‘Dangerous’ EDOs outlined in Queen’s Speech

This year’s Queen’s speech included plans to ‘tackle extremism’ which critics have warned could be used to “clamp down on legitimate expressions of dissent”.

Earlier this month, The Christian Institute warned that Extremism Disruption Orders (EDOs) will seriously damage free speech and could have many unintended consequences.

EDOs, which were announced by Home Secretary Theresa May last year, have already come under fire from commentators from across the political spectrum.


Simon Calvert, Deputy Director of The Christian Institute, has stressed that the orders could be used to target many groups in society, including Christians.

He said: “The Christian Institute warns the Government not to rush through these measures, but to engage with groups with a track record of defending free speech.

“In the current climate, there is a real risk that EDOs will be used to clamp down on legitimate expressions of dissent.

“If the Government does not ensure that there are adequate safeguards then, because of the low burden of proof, it is perfectly plausible that comedians, satirists, campaign groups, religious groups, secularist groups, and even journalists could find themselves subject to these draconian measures.”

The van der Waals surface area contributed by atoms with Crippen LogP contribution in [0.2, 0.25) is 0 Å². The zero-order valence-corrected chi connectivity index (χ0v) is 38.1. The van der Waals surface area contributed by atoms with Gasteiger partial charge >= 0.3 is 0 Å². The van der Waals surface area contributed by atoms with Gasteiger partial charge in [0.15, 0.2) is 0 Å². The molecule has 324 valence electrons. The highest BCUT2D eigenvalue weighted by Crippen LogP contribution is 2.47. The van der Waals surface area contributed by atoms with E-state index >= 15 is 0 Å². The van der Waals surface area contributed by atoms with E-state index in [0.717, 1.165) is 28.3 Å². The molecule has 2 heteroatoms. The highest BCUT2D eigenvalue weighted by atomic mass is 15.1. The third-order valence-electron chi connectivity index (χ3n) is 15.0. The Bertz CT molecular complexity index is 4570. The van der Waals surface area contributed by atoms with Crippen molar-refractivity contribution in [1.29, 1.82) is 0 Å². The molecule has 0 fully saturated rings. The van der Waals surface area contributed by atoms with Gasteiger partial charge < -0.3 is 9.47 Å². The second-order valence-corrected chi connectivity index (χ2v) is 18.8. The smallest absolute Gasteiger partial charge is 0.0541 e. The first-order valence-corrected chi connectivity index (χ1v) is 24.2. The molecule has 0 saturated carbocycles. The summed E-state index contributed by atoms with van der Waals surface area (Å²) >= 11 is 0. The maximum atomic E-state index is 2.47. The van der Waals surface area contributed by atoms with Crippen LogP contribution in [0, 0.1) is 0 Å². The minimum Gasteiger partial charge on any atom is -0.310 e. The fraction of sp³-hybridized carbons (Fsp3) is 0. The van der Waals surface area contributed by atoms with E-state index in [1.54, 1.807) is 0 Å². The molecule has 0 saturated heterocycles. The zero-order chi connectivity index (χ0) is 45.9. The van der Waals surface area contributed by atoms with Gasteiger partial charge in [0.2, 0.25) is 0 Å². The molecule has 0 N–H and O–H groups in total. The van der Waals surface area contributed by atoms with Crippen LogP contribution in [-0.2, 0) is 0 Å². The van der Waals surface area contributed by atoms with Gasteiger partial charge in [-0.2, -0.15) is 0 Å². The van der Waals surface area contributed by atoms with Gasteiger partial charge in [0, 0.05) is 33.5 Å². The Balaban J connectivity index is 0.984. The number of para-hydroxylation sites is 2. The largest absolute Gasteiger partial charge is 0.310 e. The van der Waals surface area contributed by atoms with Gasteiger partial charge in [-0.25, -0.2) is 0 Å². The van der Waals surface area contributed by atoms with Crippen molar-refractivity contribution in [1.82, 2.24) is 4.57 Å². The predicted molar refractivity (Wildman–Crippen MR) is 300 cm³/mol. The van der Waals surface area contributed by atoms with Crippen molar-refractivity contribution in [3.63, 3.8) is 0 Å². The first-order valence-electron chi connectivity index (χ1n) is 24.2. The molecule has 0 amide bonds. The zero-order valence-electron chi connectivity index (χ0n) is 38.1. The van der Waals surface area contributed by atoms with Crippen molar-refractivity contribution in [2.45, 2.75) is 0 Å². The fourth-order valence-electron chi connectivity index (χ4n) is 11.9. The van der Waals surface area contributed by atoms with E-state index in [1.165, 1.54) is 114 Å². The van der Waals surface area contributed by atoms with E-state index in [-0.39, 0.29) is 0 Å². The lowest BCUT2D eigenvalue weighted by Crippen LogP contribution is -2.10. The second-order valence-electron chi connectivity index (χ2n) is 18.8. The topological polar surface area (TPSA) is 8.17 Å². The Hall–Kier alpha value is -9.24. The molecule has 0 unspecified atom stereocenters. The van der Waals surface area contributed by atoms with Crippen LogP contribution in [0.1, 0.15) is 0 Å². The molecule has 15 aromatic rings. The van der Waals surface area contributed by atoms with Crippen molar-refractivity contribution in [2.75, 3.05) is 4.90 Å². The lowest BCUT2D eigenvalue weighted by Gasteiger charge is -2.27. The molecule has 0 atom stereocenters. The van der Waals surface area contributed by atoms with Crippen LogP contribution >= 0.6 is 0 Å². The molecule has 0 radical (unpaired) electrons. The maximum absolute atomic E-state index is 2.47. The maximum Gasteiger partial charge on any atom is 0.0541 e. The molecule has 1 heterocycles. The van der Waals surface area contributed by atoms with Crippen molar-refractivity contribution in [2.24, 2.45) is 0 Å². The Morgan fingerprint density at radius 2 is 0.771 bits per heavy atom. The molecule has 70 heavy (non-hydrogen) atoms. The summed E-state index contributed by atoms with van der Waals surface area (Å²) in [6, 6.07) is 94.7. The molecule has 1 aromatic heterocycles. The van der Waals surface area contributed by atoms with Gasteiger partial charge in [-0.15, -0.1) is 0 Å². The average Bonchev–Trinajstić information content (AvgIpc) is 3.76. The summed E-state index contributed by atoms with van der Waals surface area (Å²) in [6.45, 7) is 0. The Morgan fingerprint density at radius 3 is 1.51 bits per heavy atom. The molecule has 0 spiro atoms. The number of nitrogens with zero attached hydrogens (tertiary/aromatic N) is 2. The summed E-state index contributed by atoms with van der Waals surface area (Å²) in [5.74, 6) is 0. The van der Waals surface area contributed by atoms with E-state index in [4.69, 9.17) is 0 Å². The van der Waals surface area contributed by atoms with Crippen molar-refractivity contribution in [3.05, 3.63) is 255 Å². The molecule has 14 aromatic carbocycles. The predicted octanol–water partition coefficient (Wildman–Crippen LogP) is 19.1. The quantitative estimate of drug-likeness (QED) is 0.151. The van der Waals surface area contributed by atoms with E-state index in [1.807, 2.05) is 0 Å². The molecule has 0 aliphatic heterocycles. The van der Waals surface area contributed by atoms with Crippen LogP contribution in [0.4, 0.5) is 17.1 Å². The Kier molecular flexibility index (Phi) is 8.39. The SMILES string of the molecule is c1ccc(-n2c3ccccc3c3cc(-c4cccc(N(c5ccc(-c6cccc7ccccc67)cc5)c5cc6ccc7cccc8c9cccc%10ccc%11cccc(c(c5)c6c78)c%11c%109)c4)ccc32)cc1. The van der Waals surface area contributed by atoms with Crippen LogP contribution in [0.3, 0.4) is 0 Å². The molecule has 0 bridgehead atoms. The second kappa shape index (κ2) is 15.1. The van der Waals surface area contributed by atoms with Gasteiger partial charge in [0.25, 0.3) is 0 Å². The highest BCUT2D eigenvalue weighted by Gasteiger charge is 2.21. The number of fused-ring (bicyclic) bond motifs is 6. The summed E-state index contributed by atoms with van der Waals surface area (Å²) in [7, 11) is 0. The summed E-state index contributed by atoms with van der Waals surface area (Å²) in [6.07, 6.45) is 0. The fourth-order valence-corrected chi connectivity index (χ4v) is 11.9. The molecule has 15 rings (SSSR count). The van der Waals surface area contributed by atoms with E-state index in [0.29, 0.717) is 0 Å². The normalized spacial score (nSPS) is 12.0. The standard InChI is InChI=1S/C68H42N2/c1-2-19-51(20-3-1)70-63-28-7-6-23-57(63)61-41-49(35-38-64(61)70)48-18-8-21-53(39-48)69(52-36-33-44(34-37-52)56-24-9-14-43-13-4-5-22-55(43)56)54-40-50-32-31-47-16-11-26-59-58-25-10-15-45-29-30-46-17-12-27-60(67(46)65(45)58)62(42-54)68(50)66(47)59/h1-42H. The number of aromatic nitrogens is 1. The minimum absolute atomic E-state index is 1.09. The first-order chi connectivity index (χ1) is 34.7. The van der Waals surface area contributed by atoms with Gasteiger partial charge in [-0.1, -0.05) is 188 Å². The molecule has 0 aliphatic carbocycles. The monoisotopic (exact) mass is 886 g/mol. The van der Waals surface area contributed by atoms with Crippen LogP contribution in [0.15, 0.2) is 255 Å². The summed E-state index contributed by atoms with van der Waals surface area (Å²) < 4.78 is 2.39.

Wide criticism

In an editorial last year, The Independent newspaper said May’s plans “lean too far in the direction of authoritarianism” and would “hack away” at freedom of speech.

The Guardian newspaper described the likely effect as “dangerous”, and said the proposed orders are “not just illiberal but counterproductive”.

And writing for the Telegraph online, commentator Padraig Reidy described the powers as “far too vague”.

Legal highs

This year’s Queen’s Speech also outlined plans for a psychoactive substances Bill, which would completely outlaw the sale of legal highs.

The Government has banned hundreds of legal highs since 2010, but has struggled to stop manufacturers in other countries from modifying the molecular structures and creating new forms of the drugs.

The new Bill will ban substances based on their impact on the brain. If it passes, the Bill will outlaw all attempts to produce, sell or supply legal highs.